Newport Aquarium’s new Hatchling Harbor exhibit includes a 25-ft.-long aquarium and Caribbean Seagrass habitat that will be the home to an entirely new ecosystem and hundreds of colorful animals.
“The fun of this area is it falls midway between the shore and the reef,” said Matt Duda, a representative of Newport Aquarium.
The habitat has underground meadows, where all kinds of animals come in to graze, such as sea turtles. Because the grasses are there, it provides a lot of extra safety for young animals.
“There are a lot of young animals that deposit their eggs there, and then, it allows their babies to grow up in this safe environment,” he said. “There are so many great stories to tell, and we’re really excited to share it with guests.”
Set in an immersive environment, Hatchling Harbor will let visitors explore this space between the shore and the reef. The exhibit has an array of animals from scrawled filefish, eel fish, lobsters and crabs to urchins, conchs and more. Cowfish and pufferfish are among the fan favorites. Hatchling Harbor is one of longest tanks in the aquarium and animals will live in all different spaces and corners of the tank.
A visit to Hatchling Harbor is included with a general admission ticket or an annual membership. The exhibition is located right after the Seahorses gallery and before the Shipwreck gallery.
A lot of work was put into the theming around the area with a pier juts out into the space, and the dramatic lighting that was added. Guests will feel like they are under water with the fish, looking up at the pier from the sea floor.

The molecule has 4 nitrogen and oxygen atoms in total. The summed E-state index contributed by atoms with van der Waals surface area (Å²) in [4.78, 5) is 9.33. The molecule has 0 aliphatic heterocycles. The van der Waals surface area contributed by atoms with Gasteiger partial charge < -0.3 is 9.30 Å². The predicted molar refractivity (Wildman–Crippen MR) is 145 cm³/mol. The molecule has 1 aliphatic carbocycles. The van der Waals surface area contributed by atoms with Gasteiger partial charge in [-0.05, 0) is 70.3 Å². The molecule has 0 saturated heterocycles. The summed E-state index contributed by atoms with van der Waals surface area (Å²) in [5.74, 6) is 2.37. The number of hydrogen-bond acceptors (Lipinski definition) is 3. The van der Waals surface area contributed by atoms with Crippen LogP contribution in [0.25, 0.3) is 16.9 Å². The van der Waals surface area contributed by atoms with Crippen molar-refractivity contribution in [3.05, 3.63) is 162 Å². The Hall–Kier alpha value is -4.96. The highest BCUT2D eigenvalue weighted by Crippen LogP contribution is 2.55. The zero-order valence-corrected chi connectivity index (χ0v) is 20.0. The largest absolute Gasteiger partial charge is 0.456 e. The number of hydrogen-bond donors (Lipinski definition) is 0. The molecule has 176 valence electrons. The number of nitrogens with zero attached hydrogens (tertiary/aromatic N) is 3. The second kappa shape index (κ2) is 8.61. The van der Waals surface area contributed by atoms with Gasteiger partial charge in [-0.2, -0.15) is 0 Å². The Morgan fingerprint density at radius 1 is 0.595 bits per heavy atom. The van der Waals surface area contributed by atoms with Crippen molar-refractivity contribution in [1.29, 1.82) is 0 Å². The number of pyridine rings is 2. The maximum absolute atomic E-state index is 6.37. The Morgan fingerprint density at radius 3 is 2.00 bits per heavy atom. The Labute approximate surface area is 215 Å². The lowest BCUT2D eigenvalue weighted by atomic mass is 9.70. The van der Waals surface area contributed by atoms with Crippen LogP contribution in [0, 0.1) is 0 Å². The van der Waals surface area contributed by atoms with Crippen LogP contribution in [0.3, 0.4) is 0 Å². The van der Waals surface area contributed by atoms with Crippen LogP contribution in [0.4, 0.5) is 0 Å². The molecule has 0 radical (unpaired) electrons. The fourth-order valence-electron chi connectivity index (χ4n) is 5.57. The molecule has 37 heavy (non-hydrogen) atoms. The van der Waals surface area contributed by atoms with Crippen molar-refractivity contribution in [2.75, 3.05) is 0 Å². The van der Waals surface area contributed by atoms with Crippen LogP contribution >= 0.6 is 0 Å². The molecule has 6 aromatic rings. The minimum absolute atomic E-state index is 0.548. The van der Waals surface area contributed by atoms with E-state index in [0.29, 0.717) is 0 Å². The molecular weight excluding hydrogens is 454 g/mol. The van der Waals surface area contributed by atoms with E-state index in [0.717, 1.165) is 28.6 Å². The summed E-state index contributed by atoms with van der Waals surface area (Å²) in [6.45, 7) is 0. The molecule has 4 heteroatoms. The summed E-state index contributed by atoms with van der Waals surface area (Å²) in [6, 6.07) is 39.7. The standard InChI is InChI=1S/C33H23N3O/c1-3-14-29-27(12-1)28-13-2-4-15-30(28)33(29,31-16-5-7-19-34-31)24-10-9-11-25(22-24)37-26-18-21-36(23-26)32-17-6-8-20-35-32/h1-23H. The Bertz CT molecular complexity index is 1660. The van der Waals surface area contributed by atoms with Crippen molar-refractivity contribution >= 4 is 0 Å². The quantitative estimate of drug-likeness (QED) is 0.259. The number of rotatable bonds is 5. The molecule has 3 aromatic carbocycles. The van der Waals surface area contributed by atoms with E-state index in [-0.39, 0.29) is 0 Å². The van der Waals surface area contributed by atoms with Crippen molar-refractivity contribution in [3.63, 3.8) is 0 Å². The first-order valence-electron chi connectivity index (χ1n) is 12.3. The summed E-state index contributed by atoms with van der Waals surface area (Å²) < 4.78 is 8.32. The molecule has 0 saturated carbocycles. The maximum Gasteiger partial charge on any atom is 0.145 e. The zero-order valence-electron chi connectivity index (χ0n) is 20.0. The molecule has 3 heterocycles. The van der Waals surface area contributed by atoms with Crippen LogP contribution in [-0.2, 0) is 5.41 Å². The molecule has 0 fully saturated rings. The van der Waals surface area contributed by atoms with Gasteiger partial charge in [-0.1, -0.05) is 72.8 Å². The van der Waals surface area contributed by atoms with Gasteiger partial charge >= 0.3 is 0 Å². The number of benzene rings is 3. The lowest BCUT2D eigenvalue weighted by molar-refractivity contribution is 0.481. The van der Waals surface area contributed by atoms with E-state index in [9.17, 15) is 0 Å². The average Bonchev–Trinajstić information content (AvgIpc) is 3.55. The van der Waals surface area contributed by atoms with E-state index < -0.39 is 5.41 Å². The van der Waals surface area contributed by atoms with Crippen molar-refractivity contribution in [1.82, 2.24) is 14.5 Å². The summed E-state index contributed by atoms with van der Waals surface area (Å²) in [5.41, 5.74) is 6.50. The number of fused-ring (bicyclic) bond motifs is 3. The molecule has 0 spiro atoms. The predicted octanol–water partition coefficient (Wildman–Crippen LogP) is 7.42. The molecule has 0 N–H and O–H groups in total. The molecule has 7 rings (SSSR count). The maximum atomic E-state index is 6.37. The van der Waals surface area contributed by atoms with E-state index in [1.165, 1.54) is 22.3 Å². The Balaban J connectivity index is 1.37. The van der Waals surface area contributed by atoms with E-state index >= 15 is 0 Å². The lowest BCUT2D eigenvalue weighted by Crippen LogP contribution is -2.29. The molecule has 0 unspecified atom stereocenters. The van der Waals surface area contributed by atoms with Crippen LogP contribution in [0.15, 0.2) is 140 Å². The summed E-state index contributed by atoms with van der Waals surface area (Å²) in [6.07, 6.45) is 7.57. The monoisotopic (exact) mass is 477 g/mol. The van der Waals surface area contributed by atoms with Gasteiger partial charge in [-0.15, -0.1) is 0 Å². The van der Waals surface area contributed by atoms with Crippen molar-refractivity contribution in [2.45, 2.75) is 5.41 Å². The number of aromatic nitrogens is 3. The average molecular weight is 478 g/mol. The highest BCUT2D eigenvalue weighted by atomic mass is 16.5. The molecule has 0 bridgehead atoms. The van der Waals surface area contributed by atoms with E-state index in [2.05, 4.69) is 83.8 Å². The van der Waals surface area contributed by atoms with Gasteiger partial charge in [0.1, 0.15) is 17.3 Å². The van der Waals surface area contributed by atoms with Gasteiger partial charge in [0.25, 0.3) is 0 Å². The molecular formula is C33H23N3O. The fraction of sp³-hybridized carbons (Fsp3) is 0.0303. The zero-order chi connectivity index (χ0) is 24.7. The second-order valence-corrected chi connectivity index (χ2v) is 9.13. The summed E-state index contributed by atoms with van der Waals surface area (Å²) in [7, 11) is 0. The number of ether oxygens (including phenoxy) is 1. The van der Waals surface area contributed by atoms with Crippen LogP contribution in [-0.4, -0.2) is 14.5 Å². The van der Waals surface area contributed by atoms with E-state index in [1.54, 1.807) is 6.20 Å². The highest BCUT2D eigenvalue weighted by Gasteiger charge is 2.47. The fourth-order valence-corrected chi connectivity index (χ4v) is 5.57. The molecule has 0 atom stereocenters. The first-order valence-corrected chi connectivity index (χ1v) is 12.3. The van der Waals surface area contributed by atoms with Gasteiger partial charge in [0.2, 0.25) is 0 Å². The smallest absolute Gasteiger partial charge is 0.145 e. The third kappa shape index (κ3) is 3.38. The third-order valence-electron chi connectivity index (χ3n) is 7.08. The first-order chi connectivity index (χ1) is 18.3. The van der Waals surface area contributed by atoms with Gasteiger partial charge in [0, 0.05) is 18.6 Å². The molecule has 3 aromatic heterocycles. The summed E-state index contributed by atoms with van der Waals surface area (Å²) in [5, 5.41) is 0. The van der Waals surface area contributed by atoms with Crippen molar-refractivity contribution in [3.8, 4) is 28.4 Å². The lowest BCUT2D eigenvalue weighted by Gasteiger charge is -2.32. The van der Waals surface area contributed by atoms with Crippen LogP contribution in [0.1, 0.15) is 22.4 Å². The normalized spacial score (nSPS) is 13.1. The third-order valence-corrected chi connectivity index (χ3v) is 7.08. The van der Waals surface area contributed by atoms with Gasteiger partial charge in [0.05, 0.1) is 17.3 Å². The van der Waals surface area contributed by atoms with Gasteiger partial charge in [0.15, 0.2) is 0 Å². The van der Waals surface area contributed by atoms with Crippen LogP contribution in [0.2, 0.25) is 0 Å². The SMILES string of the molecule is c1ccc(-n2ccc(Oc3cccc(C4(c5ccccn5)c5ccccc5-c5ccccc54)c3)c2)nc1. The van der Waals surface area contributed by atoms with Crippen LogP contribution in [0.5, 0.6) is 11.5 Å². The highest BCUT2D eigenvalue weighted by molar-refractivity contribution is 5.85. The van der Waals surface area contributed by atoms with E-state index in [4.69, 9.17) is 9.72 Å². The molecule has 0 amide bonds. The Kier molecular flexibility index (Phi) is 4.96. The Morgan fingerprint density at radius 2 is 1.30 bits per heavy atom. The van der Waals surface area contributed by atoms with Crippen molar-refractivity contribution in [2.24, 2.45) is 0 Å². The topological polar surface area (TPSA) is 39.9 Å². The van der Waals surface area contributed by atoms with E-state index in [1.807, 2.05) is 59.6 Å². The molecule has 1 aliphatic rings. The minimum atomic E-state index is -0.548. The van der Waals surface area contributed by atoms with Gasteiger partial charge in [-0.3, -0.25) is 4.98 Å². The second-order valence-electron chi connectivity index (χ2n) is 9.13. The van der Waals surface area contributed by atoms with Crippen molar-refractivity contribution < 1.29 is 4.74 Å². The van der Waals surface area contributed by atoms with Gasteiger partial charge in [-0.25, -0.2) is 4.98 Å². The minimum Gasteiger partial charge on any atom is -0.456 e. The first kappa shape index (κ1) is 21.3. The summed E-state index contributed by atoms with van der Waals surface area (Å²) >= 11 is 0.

“We want to make sure that people are having fun, and when they come to the aquarium that they are getting to go someplace where they feel transported to a new environment. That’s why when you visit Hatchling Harbor, it’s not just looking at this beautiful new exhibit. It’s about feeling like you’re immersed in the environment with those animals,” Duda said.
With seagrass meadows, the grasses provide nursery grounds, ample food, shelter and protection for underwater life. Growing entirely under water, seagrasses are flowering plants with stems and long, grass-like leaves.
“It’s a fascinating environment. A lot of people don’t appreciate the value that seagrasses bring. Seagrasses can actually capture carbon from the atmosphere 35 times faster than the rainforests. So, when it comes to climate change, and protecting our planet, seagrasses are an important part of that story. They also create this very important habitat that a lot of sea life depends on,” Duda said.
With Hatchling Harbor being the home to so many young animals, guests will find a new experience every day watching the sea life change shape, color and markings as the animals grow into adulthood and ultimately head further out to sea.
Visitors to Hatchling Harbor will find a school of young parrotfish, for example, who use their bird-like beaks to scrape algae off the corals and rocks, and while they do that, they are making sand. An estimated 70 percent of white sandy beaches in the Caribbean are created by parrotfish.
“It’s fascinating how these little animals can make such a big impact. It will be fun to watch them grow up in this habitat. Right now, they’re very small. They are still just babies, but as they grow, these guys will get to be maybe a foot long, and start developing more of their colors and behaviors,” Duda said.
How to go
What: Hatchling Harbor
When: Opens Friday
Where: Newport Aquarium, 1 Levee Way, Newport, Ky.
Admission: A variety of annual membership options and single-day tickets are available. Buy tickets online in advance at www.NewportAquarium.com and save with Plan-Ahead Pricing.
More info: NewportAquarium.com
About the Author